If production is becoming increasingly efficient, then we might represent the situation as follows, where the larger size “box” represents the larger output, using the same inputs.

Figure 3

Figure 3. Increased Efficiency

For oil and for many other commodities, we are experiencing the opposite situation. Instead of becoming increasingly efficient, we are becoming increasingly inefficient (Figure 4). This happens because deeper wells need to be dug, or because we need to use fracking equipment and fracking sand, or because we need to build special refineries to handle the pollution problems of a particular kind of oil. Thus we need more resources to produce the same amount of oil.

Figure 4. Growing inefficiency

Figure 4. Growing inefficiency (Notice how sizes of shapes differ in Figures 2, 3, and 4.)

Some people might call the situation “diminishing returns,” because the cheap oil has already been extracted, and we need to move on to the more difficult to extract oil. This adds extra steps, and thus extra costs. I have chosen to use the slightly broader term of “increasing inefficiency” because it indicates that the nature of these additional costs is not being restricted.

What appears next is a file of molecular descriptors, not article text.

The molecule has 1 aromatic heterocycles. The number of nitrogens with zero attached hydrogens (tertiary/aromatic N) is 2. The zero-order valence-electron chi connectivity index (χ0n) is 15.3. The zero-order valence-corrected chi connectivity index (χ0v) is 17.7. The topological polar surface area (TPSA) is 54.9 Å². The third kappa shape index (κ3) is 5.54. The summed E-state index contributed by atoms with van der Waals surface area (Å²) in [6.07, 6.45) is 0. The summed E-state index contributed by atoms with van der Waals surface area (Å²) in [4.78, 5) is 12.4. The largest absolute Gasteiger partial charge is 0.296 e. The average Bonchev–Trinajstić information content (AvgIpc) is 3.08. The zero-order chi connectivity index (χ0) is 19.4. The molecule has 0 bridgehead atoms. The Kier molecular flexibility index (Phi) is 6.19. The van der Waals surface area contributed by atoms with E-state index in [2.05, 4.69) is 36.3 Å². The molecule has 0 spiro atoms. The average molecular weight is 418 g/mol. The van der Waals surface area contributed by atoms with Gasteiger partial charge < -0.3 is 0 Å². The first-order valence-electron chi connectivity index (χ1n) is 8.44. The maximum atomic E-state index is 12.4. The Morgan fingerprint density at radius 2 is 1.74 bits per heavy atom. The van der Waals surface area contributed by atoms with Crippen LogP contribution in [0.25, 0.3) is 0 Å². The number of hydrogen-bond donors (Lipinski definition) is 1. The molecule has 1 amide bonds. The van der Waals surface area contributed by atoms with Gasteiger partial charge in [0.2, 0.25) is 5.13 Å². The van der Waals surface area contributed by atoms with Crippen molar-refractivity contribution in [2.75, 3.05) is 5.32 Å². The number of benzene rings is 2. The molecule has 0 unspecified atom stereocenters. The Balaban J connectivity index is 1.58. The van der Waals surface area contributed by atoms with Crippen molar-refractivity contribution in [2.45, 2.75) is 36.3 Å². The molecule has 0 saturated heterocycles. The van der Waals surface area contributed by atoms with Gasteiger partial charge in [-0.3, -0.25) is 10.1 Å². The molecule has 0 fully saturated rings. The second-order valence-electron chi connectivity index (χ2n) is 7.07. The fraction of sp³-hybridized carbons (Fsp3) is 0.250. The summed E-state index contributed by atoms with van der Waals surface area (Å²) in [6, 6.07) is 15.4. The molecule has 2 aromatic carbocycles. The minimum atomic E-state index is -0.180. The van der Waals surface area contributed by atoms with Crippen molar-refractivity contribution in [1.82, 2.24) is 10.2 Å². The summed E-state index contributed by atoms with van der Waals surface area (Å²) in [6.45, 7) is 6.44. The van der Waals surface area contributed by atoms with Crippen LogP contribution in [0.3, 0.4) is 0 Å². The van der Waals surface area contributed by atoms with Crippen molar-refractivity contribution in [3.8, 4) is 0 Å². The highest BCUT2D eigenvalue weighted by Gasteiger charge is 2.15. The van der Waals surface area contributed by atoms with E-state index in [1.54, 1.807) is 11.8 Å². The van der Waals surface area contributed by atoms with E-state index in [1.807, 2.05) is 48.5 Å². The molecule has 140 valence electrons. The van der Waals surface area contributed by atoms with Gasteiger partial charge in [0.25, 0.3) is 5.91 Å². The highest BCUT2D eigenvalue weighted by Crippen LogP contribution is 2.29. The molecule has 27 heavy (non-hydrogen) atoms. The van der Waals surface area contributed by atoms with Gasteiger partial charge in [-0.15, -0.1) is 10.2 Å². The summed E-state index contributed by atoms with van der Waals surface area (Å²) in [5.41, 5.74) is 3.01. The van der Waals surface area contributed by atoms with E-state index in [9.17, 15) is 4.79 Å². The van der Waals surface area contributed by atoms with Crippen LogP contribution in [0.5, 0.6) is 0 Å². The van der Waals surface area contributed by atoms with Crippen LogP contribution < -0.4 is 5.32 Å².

Very often, new steps need to be added to the process of extraction because wells are deeper, or because refining requires the removal of more pollutants. At times, the higher costs involve changing to a new process that is believed to be more environmentally sound.

Figure 5

Figure 5. An example of what may happen to make inputs in physical goods and services rise. (The triangle shape was chosen to match the shape of the “Inputs of Goods and Services” triangle in Figures 2, 3, and 4.)

The cost of extraction keeps rising, as the cheapest to extract resources become depleted, and as environmental pollution becomes more of a problem.

3. Using more inputs to create the same or smaller output pushes the world economy toward contraction.

Essentially, the problem is that the same quantity of inputs is yielding less and less of the desired final product. For a given quantity of inputs, we are getting more and more intermediate products (such as fracking sand, “scrubbers” for coal-fired power plants, desalination plants for fresh water, and administrators for colleges), but we are not getting as much output in the traditional sense, such as barrels of oil, kilowatts of electricity, gallons of fresh water, or educated young people, ready to join the work force.